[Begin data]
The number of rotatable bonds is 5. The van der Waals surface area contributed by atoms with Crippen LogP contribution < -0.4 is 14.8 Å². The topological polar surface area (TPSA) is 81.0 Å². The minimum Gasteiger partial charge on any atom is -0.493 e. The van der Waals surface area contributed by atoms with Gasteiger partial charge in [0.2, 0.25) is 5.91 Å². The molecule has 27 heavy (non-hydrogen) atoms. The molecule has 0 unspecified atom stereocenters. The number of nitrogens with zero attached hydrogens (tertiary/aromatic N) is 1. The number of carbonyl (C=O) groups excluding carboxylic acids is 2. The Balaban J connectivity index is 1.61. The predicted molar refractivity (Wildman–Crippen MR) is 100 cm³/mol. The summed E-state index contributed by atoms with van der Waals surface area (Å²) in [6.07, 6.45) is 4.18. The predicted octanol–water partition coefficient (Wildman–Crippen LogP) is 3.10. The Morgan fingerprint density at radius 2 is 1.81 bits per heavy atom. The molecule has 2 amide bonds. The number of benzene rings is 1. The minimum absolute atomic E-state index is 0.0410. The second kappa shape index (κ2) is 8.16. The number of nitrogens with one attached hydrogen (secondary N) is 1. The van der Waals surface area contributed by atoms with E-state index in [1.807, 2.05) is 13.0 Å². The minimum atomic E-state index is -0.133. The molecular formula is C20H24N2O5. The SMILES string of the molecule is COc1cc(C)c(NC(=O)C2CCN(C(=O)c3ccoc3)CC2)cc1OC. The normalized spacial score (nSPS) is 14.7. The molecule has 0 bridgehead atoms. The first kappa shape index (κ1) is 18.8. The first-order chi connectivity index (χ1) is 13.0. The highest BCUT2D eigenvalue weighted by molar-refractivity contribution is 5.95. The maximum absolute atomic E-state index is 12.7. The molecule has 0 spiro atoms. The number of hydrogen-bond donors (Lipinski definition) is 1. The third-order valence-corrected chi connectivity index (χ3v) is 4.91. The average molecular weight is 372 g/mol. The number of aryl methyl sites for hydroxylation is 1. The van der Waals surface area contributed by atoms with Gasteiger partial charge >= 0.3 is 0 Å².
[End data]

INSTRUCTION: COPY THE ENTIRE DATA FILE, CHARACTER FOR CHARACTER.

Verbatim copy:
The number of rotatable bonds is 5. The van der Waals surface area contributed by atoms with Crippen LogP contribution < -0.4 is 14.8 Å². The topological polar surface area (TPSA) is 81.0 Å². The minimum Gasteiger partial charge on any atom is -0.493 e. The van der Waals surface area contributed by atoms with Gasteiger partial charge in [0.2, 0.25) is 5.91 Å². The molecule has 27 heavy (non-hydrogen) atoms. The molecule has 0 unspecified atom stereocenters. The number of nitrogens with zero attached hydrogens (tertiary/aromatic N) is 1. The number of carbonyl (C=O) groups excluding carboxylic acids is 2. The Balaban J connectivity index is 1.61. The predicted molar refractivity (Wildman–Crippen MR) is 100 cm³/mol. The summed E-state index contributed by atoms with van der Waals surface area (Å²) in [6.07, 6.45) is 4.18. The predicted octanol–water partition coefficient (Wildman–Crippen LogP) is 3.10. The Morgan fingerprint density at radius 2 is 1.81 bits per heavy atom. The molecule has 2 amide bonds. The number of benzene rings is 1. The minimum absolute atomic E-state index is 0.0410. The second kappa shape index (κ2) is 8.16. The number of nitrogens with one attached hydrogen (secondary N) is 1. The van der Waals surface area contributed by atoms with E-state index in [1.807, 2.05) is 13.0 Å². The minimum atomic E-state index is -0.133. The molecular formula is C20H24N2O5. The SMILES string of the molecule is COc1cc(C)c(NC(=O)C2CCN(C(=O)c3ccoc3)CC2)cc1OC. The normalized spacial score (nSPS) is 14.7. The molecule has 0 bridgehead atoms. The first kappa shape index (κ1) is 18.8. The first-order chi connectivity index (χ1) is 13.0. The highest BCUT2D eigenvalue weighted by molar-refractivity contribution is 5.95. The maximum absolute atomic E-state index is 12.7. The molecule has 0 spiro atoms. The number of hydrogen-bond donors (Lipinski definition) is 1. The third-order valence-corrected chi connectivity index (χ3v) is 4.91. The average molecular weight is 372 g/mol. The number of aryl methyl sites for hydroxylation is 1. The van der Waals surface area contributed by atoms with Gasteiger partial charge >= 0.3 is 0 Å².